Altria Faces Investor Class Action Lawsuit Over JUUL Problems
The tobacco giant Altria faces a class action lawsuit over JUUL, alleging that investors were misled about its stake in the controversial e-cigarette manufacturer, and the financial risks the company may face as a result of problems facing JUUL, which have resulted in sharp drops in Altria’s stock price in recent months.
Altria Group, which is one of the world’s largest tobacco companies, made a $12.8 billion investment in JUUL Labs, Inc. in December 2018, acquiring a 35% stake in the market-leader for e-cigarette products.
Amid concerns over the rising teen vaping and JUUL addiction epidemic in the United States, over the past several months the e-cigarette manufacturer has been forced to add new nicotine warnings, stop selling it’s popular flavored products and suspend all advertising in the United States. In addition, the JUUL CEO was forced to step down in September 2019, and was replaced by an Altria executive.
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According to allegations raised in a complaint (PDF) filed this week in the U.S. District Court for the Eastern District of New York, Altria conducted insufficient due diligence prior to investing in JUUL, failed to inform investors about the material risks associated with JUUL products and marketing practices, or the impact JUUL problems may have on Altria’s reputation and operations.
Plaintiff Patrick F. Cipolla seeks class action status to pursue damages on behalf of all investors who acquired shares in Altria between October 25, 2018 and September 24, 2019, indicating that the value of the investment has precipitously dropped following several revelations over the past year.
JUUL Risks Not Adequately Disclosed
JUUL and it’s disposable vaping pod system were first introduced in 2015, and quickly grew to dominate the electronic cigarette market in the United States, with widespread advertisements on the internet that featured young users and social media influencers, which were primarily directed toward teens and prior non-smokers.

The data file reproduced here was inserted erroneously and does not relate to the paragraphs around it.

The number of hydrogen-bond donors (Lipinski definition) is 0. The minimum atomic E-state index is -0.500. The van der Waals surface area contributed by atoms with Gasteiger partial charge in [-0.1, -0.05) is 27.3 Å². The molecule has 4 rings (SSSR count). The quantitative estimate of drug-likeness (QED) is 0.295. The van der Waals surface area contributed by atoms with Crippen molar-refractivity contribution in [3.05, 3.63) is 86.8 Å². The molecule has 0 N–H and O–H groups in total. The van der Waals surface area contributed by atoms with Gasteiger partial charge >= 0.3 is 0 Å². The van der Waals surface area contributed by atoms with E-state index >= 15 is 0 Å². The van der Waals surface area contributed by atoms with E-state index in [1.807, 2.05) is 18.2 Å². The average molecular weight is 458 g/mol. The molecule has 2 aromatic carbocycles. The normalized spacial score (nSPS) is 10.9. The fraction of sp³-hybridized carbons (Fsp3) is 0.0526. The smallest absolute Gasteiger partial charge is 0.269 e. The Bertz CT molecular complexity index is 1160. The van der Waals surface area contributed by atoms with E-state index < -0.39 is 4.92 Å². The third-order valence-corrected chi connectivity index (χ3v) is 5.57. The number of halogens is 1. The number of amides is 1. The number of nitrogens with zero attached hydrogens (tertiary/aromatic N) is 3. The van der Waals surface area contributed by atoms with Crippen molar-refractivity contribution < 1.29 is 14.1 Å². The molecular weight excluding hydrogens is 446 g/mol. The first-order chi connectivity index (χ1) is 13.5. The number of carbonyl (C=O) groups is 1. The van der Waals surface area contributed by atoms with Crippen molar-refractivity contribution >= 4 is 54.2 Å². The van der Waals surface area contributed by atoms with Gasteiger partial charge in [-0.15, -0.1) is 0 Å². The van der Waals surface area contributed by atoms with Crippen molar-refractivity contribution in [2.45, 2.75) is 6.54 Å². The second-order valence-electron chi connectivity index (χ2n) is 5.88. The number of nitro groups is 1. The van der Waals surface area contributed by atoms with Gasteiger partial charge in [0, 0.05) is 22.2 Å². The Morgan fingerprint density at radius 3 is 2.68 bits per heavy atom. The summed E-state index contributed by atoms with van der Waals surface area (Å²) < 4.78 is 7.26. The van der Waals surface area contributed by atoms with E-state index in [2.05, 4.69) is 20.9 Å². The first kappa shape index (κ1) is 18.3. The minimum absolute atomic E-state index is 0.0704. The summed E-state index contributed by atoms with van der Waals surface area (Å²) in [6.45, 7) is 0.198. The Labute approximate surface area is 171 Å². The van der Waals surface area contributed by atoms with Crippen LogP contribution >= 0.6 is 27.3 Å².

The JUUL pens were designed to look like USB thumb drives, and emit little-to-no visible vapor, making teen vaping addictions difficult to detect by parents, schools and other adults.
Recent FDA data has found that teen e-cigarette use has reached epidemic levels in the United States, and JUUL Labs has been accused of fueling the growing teen nicotine addiction problems in the United States, through the design and marketing of their vape pen.
The company now faces federal criminal probes alleging that JUUL pods were intentionally marketed toward children, and hundreds of JUUL lawsuits are now being pursued by families of addicted users, as well as school districts that have incurred costs combating the widespread use of the e-cigarettes among students
The new JUUL CEO, K.C. Crosthwaite, was previously Altria’s Chief Growth Officer, in charge of its efforts to find alternative products to traditional cigarettes. He had been an “observer” on JUUL’s board of directors since Altria’s investment in the company, which investors now claim appears to be a complete takeover of JUUL, which is the opposite of what it told investors.
“Throughout the Class Period, Defendants made materially false and/or misleading statements, as well as failed to disclose material adverse facts about the Company’s business, operations, and prospects,” the lawsuit states. “Following Altria’s multi-billion dollar investment into JUUL, e-vapor products and JUUL increasingly became the subject of public and regulatory scrutiny throughout the country. Mounting skepticism, fear, and negative publicity in the media regarding e-cigarettes’ safety led to increased scrutiny by government authorities into vaping products, and municipalities throughout the country began tightening sales practices related to those products.”
The lawsuit notes numerous statements by Altriam which it claims are now shown to be false, such as indicating that it’s investment into JUUL was investment into a growth company dedicated to reducing the harm of nicotine products and preventing underage use.
The class action lists numerous times where bad news about JUUL emerged throughout the year, and Altria stock values took a hit as a result. In April, Altria’s stock price was about $54. By September it had fallen to about $40.
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